Today government figures showed that theUSunexpectedly lost jobs for the first time in more than four years in January. Payrolls fell by 17,000 after an 82,000 gain in December that was larger than initially reported. None of the 80 economists surveyed by Bloomberg before the report predicted the decline. 

A drop in payrolls coupled with falling house prices, tighter credit, and a stumbling stock market all point to heightened risk that the economy is at risk. Payrolls are one of the indicators, along with wages, production, and sales, that helps determine the start of economic contractions. Signs are growing that recession is around the corner if not already upon us.

The warnings of slower forward-looking sales from a growing number of CEO’s is also troubling. But even when executives are upbeat on the economy their stock price belies that confidence. Today, Google, the powerhouse behindSilicon Valley’s economic recovery, said fourth-quarter revenue increased 51% and net income rose 17%. Top executives said they saw no effect of an economic slowdown. Yet the stock is down 8% today as investors expected stronger growth and fear it will slow going forward.

Microsoft Corp., the world’s biggest software maker, today made an unsolicited bid of $44.6 billion for Yahoo! Inc. to challenge Google Inc.’s dominance in Internet search services and advertising. The $31-a-share bid of cash or Microsoft stock is 62% more than Yahoo’s closing price yesterday. Yahoo has declined 18% this year and reported a drop of 23% in fourth-quarter profit. We recently bought Microsoft when its stock price cratered, but we will likely not stick with it on a decision like this one.

We will not know when or if a recession began for several months. The official classification comes many months later. But we can ascertain much from the clues mentioned before, including jobs, corporate sales and earnings, consumer spending, and productivity. The stock and bond markets have already cast their early votes for slowdown and, it could be argued, recession. We noted last week that markets on average fell peak to trough by 25% during the onset of a recession. From the October market peak the S&P 500 was down 14.1% through January 25th and the NASDAQ declined by 18.6%. (These returns do not reflect dividends) Given the extremely good valuations in stock prices now, it may be that the maximum declines have been reached. But that possibility rests on the assumptions that banks have discovered and disclosed the majority of their sub-prime risks, that bond insurers will not be downgraded (as billions of dollars of bonds they insure will follow forcing banks to further mark down their holdings) and that the global emerging markets can sustain sufficient momentum to pull the developed markets out of a slowdown or shallow recession.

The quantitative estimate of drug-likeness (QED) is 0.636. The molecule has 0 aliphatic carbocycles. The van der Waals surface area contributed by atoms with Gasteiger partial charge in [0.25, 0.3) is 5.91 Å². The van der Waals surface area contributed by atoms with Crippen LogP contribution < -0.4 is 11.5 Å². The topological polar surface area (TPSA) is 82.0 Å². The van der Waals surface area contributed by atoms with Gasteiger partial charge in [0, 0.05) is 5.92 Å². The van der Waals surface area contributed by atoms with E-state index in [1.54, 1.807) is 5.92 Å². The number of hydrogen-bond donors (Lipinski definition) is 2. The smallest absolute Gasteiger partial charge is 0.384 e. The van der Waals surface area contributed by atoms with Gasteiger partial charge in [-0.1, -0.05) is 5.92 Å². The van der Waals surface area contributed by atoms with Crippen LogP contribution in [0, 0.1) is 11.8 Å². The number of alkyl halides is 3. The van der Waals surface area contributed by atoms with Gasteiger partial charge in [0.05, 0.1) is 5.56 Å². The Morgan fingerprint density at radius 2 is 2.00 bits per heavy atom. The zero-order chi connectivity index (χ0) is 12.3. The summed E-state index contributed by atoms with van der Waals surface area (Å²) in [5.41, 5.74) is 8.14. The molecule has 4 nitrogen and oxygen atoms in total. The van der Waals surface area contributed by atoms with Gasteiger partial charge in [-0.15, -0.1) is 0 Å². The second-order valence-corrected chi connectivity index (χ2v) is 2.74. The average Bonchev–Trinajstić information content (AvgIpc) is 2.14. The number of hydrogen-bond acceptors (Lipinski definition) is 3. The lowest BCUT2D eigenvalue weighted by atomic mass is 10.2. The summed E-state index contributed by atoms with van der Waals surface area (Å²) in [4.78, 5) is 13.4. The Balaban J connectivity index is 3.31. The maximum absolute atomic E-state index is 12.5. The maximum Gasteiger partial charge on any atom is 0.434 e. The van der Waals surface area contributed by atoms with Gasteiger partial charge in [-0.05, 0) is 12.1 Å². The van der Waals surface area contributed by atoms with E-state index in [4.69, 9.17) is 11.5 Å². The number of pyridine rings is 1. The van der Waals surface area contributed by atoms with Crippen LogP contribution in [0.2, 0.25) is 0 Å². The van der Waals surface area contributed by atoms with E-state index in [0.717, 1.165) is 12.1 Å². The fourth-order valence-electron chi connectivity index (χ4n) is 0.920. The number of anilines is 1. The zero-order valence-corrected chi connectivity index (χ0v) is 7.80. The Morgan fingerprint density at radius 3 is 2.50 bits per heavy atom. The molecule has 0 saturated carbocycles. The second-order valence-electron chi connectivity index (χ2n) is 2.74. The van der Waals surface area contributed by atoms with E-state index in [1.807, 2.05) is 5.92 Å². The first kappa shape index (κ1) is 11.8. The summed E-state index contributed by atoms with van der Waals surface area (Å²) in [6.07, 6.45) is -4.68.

Our tactical allocations are influenced by a view that we are in or very near a recession and that it will last 12-18 months. The duration will be closer to the short side of the range if global momentum continues and if the housing crunch begins a turnaround. Energy prices will continue to fall on lower demand and foster recovery. Our bond allocation will increase if it appears the recovery will be further away.

Have a good weekend.